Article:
My association with the French Simca was peculiar, amusing, and rather frustrating. I'd just been sacked as assistant public relations manager of Volkswagen Canada for the sin of taking my wife and baby son with me on a business trip to the Maritimes. The trip was successful and the VW dealers agreed that bringing my family along was a nice touch but VW Canada's Managing Director Werner Jansen was old school and fired me the moment he found out. I needed work and Simca, which was launching the Simca 1000, hired me temporarily to assist with pr and create a brochure.
One of my suggestions was to prepare a 1000 for sedan racing. I'd won a CRDA class championship with a modified VW and since both cars had their engines in the rear, the dreaded oversteer was well within my capabilities as a driver. Simca's management agreed, the suspension was altered and suitable tires were fitted. But someone in the group suddenly objected to spending money on engine modifications and with no time to argue the point the car was entered in its first race with an absolutely stock powerplant. Qualifying found me on the back row for the first time in my life, next to a BMW 700.
The Michelotti-designed coupe was no dragster but when modified, as my competitor's was, it could be quick. Not quick enough in the class in which we were racing, though; consequently he and I would compete for last place. I don't recall his name but this gentleman, a German immigrant, was an accomplished racer. I suspect he was as embarrassed as me while lining up on the grid. When the starting flag fell, however, we were both determined and gave it our best. It was fun for us and possibly the spectators, cut-and-thrust on every corner, and I won. No trophies for finishing second-to-last, though.
A few weeks later I was invited to drive a Simca of a different kind at Mosport. The Aronde had been raced by a CBC radio producer with poor results, and so dealer-owner Bruce McFarlane invited me to try it during race practise to determine if there was a problem with the car. There certainly was. I was accustomed to oversteer with my VW and Porsche, but this Simca's suspension had been modified to the extreme in the opposite direction. It understeered so badly that the only way to get through a corner was to enter slowly and add throttle (gingerly) on the way out.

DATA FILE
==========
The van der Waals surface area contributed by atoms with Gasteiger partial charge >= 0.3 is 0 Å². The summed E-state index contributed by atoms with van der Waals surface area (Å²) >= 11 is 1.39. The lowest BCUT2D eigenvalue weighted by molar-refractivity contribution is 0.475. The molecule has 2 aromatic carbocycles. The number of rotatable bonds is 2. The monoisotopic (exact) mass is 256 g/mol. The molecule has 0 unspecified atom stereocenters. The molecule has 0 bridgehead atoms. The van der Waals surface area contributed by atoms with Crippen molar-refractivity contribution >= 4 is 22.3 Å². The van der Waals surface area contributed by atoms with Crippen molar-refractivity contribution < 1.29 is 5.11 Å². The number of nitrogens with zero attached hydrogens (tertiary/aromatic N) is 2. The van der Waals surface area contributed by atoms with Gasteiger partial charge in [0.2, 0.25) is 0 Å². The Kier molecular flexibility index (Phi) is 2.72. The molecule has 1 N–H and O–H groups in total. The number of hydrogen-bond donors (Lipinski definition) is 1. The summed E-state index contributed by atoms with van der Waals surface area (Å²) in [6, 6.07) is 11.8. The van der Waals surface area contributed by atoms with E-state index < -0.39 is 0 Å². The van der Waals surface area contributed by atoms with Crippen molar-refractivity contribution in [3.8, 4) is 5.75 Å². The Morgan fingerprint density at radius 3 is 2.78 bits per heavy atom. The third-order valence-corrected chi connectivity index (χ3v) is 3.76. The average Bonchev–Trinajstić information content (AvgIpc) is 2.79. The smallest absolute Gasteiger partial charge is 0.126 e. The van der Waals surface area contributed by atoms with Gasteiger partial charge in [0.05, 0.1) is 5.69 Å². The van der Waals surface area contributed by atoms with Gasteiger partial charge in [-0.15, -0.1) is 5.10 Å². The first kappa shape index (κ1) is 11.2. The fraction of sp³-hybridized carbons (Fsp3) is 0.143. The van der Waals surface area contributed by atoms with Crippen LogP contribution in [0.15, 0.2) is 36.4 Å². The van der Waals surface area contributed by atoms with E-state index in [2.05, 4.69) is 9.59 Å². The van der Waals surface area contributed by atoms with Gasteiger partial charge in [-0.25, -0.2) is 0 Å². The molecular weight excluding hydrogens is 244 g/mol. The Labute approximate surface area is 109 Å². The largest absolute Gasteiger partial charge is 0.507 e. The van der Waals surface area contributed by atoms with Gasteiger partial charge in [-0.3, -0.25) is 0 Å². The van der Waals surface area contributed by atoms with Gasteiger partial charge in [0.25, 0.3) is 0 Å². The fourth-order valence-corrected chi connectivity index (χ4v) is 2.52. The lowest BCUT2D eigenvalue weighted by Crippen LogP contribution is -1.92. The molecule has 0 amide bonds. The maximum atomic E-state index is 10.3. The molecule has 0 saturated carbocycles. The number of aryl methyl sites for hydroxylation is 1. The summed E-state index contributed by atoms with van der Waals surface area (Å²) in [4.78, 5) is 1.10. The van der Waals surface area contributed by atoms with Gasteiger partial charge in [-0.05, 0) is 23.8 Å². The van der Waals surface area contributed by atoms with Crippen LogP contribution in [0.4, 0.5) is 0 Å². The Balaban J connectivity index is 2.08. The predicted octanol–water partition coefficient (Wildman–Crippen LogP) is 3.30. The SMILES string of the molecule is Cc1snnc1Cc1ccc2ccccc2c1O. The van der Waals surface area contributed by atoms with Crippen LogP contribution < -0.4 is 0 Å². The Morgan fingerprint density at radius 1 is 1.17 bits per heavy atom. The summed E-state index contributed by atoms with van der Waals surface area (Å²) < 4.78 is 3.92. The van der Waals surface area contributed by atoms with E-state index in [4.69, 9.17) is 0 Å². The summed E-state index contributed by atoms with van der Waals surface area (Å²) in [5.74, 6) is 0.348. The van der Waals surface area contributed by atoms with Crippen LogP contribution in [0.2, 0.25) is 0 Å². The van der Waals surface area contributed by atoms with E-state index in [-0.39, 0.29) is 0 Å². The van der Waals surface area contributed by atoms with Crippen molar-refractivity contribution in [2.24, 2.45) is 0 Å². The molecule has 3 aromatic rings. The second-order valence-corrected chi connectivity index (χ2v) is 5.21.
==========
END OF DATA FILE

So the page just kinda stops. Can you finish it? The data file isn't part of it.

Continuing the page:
On the third lap of open practise I entered a fast right-hander with a gaggle of competitors following. Normally I'd take the inside line and let them pass on the left but I could barely keep it on track. So I took the outside line, leaving plenty of room. The following drivers stayed to the right except for one eager-beaver in an Austin-Healey who was determined to pass me on the left. His fender tapped mine and the Simca, already on the edge of adhesion, traveled up a grassy bank and rolled over, ending on its side. I quickly shut off the engine and crawled out, with no worse injury than a bloodied knee.
Owner McFarlane was quite offended that his car had been damaged (albeit lightly) and refused to believe my complaint about understeer. I showed him the patch of blue paint and went off to find the offending Healey which, sure enough, had a matching scrape. The driver, Paul Muir, was nowhere to be found. Meanwhile the dealer repaired the Simca and raced it with its regular driver who, as usual, brought up the back of the pack.
All that is ancient history. Now I look on Simcas with a certain affection, and so I was attracted by this rather rare 1960 Aronde Cabrio. It has been properly restored and is offered by Dutch dealer Joop Stolze Classic Cars "at a price to be agreed on by buyer and seller." Joop Stolze is a classic sports car enthusiast who, 36 years ago, imported his first TR3A from London. Today his collection consists of hundreds of extraordinary cars. Everything has been imported by Joop himself, which he says causes prices to remain low and histories to be more reliable.